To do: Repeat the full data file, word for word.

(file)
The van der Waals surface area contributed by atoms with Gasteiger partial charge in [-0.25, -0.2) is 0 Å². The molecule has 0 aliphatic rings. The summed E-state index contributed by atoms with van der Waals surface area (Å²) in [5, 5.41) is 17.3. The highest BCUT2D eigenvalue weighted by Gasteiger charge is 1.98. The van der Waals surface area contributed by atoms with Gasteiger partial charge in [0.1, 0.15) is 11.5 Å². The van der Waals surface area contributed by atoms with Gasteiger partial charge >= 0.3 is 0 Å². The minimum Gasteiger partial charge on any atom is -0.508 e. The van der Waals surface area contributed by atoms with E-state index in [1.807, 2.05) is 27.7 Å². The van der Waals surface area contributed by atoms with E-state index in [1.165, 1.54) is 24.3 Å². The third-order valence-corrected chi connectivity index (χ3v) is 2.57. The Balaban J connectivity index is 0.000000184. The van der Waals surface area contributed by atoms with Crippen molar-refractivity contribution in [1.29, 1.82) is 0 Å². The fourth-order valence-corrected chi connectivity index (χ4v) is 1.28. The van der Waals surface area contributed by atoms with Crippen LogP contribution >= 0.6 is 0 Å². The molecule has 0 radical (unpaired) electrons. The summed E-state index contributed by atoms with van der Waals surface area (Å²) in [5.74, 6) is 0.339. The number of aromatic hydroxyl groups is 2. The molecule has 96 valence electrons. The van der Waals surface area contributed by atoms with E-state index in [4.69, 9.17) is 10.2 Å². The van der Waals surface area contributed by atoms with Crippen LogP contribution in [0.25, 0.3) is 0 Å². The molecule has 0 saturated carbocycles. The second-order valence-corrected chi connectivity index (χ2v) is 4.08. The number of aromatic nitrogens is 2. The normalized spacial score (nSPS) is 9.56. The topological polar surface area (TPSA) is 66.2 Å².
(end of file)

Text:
The van der Waals surface area contributed by atoms with Gasteiger partial charge in [-0.25, -0.2) is 0 Å². The molecule has 0 aliphatic rings. The summed E-state index contributed by atoms with van der Waals surface area (Å²) in [5, 5.41) is 17.3. The highest BCUT2D eigenvalue weighted by Gasteiger charge is 1.98. The van der Waals surface area contributed by atoms with Gasteiger partial charge in [0.1, 0.15) is 11.5 Å². The van der Waals surface area contributed by atoms with Gasteiger partial charge >= 0.3 is 0 Å². The minimum Gasteiger partial charge on any atom is -0.508 e. The van der Waals surface area contributed by atoms with E-state index in [1.807, 2.05) is 27.7 Å². The van der Waals surface area contributed by atoms with E-state index in [1.165, 1.54) is 24.3 Å². The third-order valence-corrected chi connectivity index (χ3v) is 2.57. The Balaban J connectivity index is 0.000000184. The van der Waals surface area contributed by atoms with Crippen molar-refractivity contribution in [1.29, 1.82) is 0 Å². The fourth-order valence-corrected chi connectivity index (χ4v) is 1.28. The van der Waals surface area contributed by atoms with Crippen LogP contribution >= 0.6 is 0 Å². The molecule has 0 radical (unpaired) electrons. The summed E-state index contributed by atoms with van der Waals surface area (Å²) in [5.74, 6) is 0.339. The number of aromatic hydroxyl groups is 2. The molecule has 96 valence electrons. The van der Waals surface area contributed by atoms with E-state index in [4.69, 9.17) is 10.2 Å². The van der Waals surface area contributed by atoms with Crippen LogP contribution in [0.25, 0.3) is 0 Å². The molecule has 0 saturated carbocycles. The second-order valence-corrected chi connectivity index (χ2v) is 4.08. The number of aromatic nitrogens is 2. The normalized spacial score (nSPS) is 9.56. The topological polar surface area (TPSA) is 66.2 Å².